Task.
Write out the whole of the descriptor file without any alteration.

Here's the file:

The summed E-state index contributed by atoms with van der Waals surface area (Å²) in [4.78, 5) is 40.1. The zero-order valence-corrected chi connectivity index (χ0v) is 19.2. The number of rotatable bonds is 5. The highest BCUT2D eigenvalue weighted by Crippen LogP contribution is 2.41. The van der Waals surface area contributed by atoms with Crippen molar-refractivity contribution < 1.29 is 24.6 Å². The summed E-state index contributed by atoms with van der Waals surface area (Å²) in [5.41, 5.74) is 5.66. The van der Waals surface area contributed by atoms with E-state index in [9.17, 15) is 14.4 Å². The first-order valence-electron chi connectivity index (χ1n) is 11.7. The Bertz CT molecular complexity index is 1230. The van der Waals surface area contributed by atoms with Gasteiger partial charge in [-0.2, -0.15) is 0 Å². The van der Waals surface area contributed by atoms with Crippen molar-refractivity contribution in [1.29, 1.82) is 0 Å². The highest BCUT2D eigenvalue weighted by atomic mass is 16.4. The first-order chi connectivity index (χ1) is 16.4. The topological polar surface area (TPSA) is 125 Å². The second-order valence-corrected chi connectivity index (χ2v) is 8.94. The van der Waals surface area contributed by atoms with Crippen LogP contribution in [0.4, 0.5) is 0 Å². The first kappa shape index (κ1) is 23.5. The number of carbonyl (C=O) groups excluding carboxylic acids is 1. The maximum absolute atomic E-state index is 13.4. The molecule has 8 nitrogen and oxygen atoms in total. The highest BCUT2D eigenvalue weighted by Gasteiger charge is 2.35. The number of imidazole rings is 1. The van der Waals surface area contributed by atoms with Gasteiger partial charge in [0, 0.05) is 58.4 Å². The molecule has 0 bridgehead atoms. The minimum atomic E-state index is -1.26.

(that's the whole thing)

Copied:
The summed E-state index contributed by atoms with van der Waals surface area (Å²) in [4.78, 5) is 40.1. The zero-order valence-corrected chi connectivity index (χ0v) is 19.2. The number of rotatable bonds is 5. The highest BCUT2D eigenvalue weighted by Crippen LogP contribution is 2.41. The van der Waals surface area contributed by atoms with Crippen molar-refractivity contribution < 1.29 is 24.6 Å². The summed E-state index contributed by atoms with van der Waals surface area (Å²) in [5.41, 5.74) is 5.66. The van der Waals surface area contributed by atoms with E-state index in [9.17, 15) is 14.4 Å². The first-order valence-electron chi connectivity index (χ1n) is 11.7. The Bertz CT molecular complexity index is 1230. The van der Waals surface area contributed by atoms with Gasteiger partial charge in [-0.2, -0.15) is 0 Å². The van der Waals surface area contributed by atoms with Crippen molar-refractivity contribution in [1.29, 1.82) is 0 Å². The highest BCUT2D eigenvalue weighted by atomic mass is 16.4. The first-order chi connectivity index (χ1) is 16.4. The topological polar surface area (TPSA) is 125 Å². The second-order valence-corrected chi connectivity index (χ2v) is 8.94. The van der Waals surface area contributed by atoms with Crippen LogP contribution in [0.4, 0.5) is 0 Å². The first kappa shape index (κ1) is 23.5. The number of carbonyl (C=O) groups excluding carboxylic acids is 1. The maximum absolute atomic E-state index is 13.4. The molecule has 8 nitrogen and oxygen atoms in total. The highest BCUT2D eigenvalue weighted by Gasteiger charge is 2.35. The number of imidazole rings is 1. The van der Waals surface area contributed by atoms with Gasteiger partial charge in [0, 0.05) is 58.4 Å². The molecule has 0 bridgehead atoms. The minimum atomic E-state index is -1.26.